However, it's part of the right-wing catechism, so there will be no change. The media would do itself a favour by examining its commitment to the right-wing delusion that nothing matters more than fiscal equilibrium.

When the malcontents insisted on examining Kenny's falsehood, he had to give an explanation. What he meant to say, he said, was that there shouldn't be tax rises in the hospitality sector, tourism being so important to Greece.

This was embarrassingly hollow. It didn't make sense. It was reported, for the most part, deadpan - as though it wasn't more evidence of something very wrong at the heart of Government.

Mr Kenny's office wrote a letter to The Irish Times, slagging off a Fintan O'Toole column on the Taoiseach's behaviour. This made things worse - it didn't address, let alone deny, the odd conduct.

Irish politics suffers from a poverty of expectations. We know our politicians, and expect little of them.

When the Taoiseach behaves oddly, we say, Ah, sure, it's just Enda, and we all know he's a nice man but a bit of an eejit.

We expect nothing whatsoever of Joan Burton. Last week, she attacked families with eight, nine and 10-year olds, ensuring real pain in families that live on the margins. Criticised by Sinn Fein, you will not be surprised to learn that she used the 1972 murder of Jean McConville, by the IRA, to defend her policies.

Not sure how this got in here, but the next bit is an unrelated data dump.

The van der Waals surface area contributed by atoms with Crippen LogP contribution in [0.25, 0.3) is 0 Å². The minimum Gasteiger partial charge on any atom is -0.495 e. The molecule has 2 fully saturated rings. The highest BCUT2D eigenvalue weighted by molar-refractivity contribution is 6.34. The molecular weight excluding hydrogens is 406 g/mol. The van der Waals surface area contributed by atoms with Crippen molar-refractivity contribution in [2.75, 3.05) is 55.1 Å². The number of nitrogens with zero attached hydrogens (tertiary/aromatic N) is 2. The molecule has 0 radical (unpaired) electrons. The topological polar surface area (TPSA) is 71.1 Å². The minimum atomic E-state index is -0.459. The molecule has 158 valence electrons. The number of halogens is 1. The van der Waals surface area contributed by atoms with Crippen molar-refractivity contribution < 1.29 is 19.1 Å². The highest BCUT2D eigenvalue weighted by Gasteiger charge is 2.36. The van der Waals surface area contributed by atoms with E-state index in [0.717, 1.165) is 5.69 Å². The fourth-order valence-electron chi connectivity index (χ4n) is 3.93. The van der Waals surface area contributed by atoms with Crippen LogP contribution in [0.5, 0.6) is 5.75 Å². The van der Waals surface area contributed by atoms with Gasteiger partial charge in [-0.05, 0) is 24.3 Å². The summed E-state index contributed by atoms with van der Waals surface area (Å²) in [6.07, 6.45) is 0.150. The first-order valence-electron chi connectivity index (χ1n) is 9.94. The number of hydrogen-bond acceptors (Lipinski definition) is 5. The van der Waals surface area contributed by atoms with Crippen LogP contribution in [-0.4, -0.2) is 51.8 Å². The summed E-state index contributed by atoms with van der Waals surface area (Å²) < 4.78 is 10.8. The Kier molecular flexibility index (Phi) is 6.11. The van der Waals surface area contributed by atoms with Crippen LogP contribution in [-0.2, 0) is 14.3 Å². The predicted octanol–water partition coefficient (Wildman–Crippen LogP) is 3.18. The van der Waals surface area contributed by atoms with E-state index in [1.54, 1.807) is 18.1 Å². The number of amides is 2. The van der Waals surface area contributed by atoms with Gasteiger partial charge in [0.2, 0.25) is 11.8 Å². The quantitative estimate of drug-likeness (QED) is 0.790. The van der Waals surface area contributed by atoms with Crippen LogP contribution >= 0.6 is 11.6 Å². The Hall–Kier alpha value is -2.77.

The implication seemed to be: the IRA killed Jean McConville. Jean McConville had children. Joan Burton didn't kill Jean McConville. Therefore she is more worthy than Sinn Fein, so she's justified in bringing in policies that will damage children.

It's one thing to hold the IRA to account for this or any murder - this should be, has been and will be done. But it's something shamefully different to opportunistically use the corpse of any victim as political cover.

No one blinked. It's the kind of thing we expect.

Last week, significant Irish Water legislation affecting citizens, tenants and landlords was sneaked through parliament, stuck into an innocuous environmental bill. The Dail process was guillotined, to limit debate.

No one blinked. It's the kind of thing we expect.

In a parliament peopled by such dreadfully poor political material, with party whips riding shotgun, legislation is controlled by very few people.

And in such a timid parliament, policed by parties that demand utter loyalty, there's little chance of anyone pointing out that the Taoiseach is behaving oddly.

They put party before people; they put loyalty before principle; they put personal political advancement before anything else.

When Mick Wallace was enmeshed in his Vat problems, I believed he should resign. I thought that was the best thing to do - but I'm very glad he didn't. On a range of issues, he's spoken with clarity and insight despite lacking the fluency of the professional politician.

Last week, he raised the Nama scandal - and he's been making knowledgeable and intriguing speeches on Nama for some time. In a parliament so laden with time servers and seat warmers, such work - which should be the norm - stands out.

It's notable that it's the small parties and the Independents - Catherine Murphy, Joan Collins, Clare Daly, Richard Boyd Barrett, Stephen Donnelly, Ruth Coppinger, and others - who make a bigger contribution to old-fashioned parliamentary oversight than do the mainstream parties.

Is there no one in Fine Gael with the self-respect to discreetly raise the matter of the Taoiseach's odd behaviour? It's not a case of attacking him - it's a matter of reacting in an adult way to an adult problem.

Apparently not.

Sunday Independent